More than a typo? Split sleeper wishful thinking

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Trans Products / Trans Services Regulatory Manager Rich Wilson, during a break between sessions of the Motor Carrier Safety Advisory Committee meeting in Alexandria, Va., early this month, pointed out a couple curious problems with the medical forms some states are using. One, he pointed out, defined stage 3 hypertension as a blood pressure reading of, yes, greater than or equal to “10/90.”

A typo, definitely, that could easily be fixed.

In the context of the hours rules as currently written, though, there was another oversight I imagine might well ring a hopeful little bell in your brain. As Rich Wilson asked — Why, right there in the description of driver responsibilities for medical certifications in state forms such as this one, does the old sleeper split seem to still be in effect? Check out the parenthetical description of team driving, and I quote: “drivers share the driving by alternating their 5-hour driving period and 5-hour rest periods.”

RestinpieceIf only, eh? The latest on the recent hours revisions is that the American Trucking Associations delivered a valentine February 14 to FMCSA requesting court review of the new rules. ATA’s president, Bill Graves, said this: “The rules that have been in place since 2004 have contributed to unprecedented improvement in highway safety. The law is clear about what steps FMCSA must undertake to change the rules and we cannot allow this rulemaking, which was fueled by changed assumptions and analyses that do not meet the required legal standards, to remain unchallenged.”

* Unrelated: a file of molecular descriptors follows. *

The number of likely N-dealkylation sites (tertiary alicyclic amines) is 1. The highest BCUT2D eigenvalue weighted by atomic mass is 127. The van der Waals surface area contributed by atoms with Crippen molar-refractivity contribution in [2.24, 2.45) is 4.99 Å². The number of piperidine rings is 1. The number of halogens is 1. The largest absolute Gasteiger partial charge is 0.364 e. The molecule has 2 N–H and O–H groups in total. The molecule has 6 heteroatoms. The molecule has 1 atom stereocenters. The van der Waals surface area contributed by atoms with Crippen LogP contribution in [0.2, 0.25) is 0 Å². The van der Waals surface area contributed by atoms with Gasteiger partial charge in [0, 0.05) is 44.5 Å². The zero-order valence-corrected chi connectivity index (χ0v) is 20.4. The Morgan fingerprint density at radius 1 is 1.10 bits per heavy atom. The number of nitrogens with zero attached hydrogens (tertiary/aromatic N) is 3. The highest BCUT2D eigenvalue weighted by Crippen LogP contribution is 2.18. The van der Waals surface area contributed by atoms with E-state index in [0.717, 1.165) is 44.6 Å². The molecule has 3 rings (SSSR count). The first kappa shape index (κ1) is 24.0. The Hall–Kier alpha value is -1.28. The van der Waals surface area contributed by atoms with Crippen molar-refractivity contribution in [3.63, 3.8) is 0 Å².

Doesn’t exactly argue for the old split-sleeper rule, does he? In any case, if you haven’t gotten a handle on what the new rule actually would require, check out my brief feature on it in this month’s Overdrive.

I’ll be joining Wilson on the Truth About Trucking online radio show tonight at 7 p.m. EST. It’s likely the hours rule will come up, but primarily we’ll be discussing the MCSAC’s recent meeting and recommendations to the FMCSA on the regulation of sleep apnea as well as how exactly to address the issue of electronic logs being used to harass drivers (in both cases, the agency has expressed intent to pursue new rulemaking).

Join us tomorrow to listen in and/or participate in the discussion via this link.

For background, check out my stories and blog items from the MCSAC meeting, all linked below:

EOBR report addresses driver harassment
FMCSA group eyes sleep apnea regs
Elephants in the room: MCSAC snapshot
Language of MCSAC / Medical Review Board recommended apnea guidelines — more from D.C.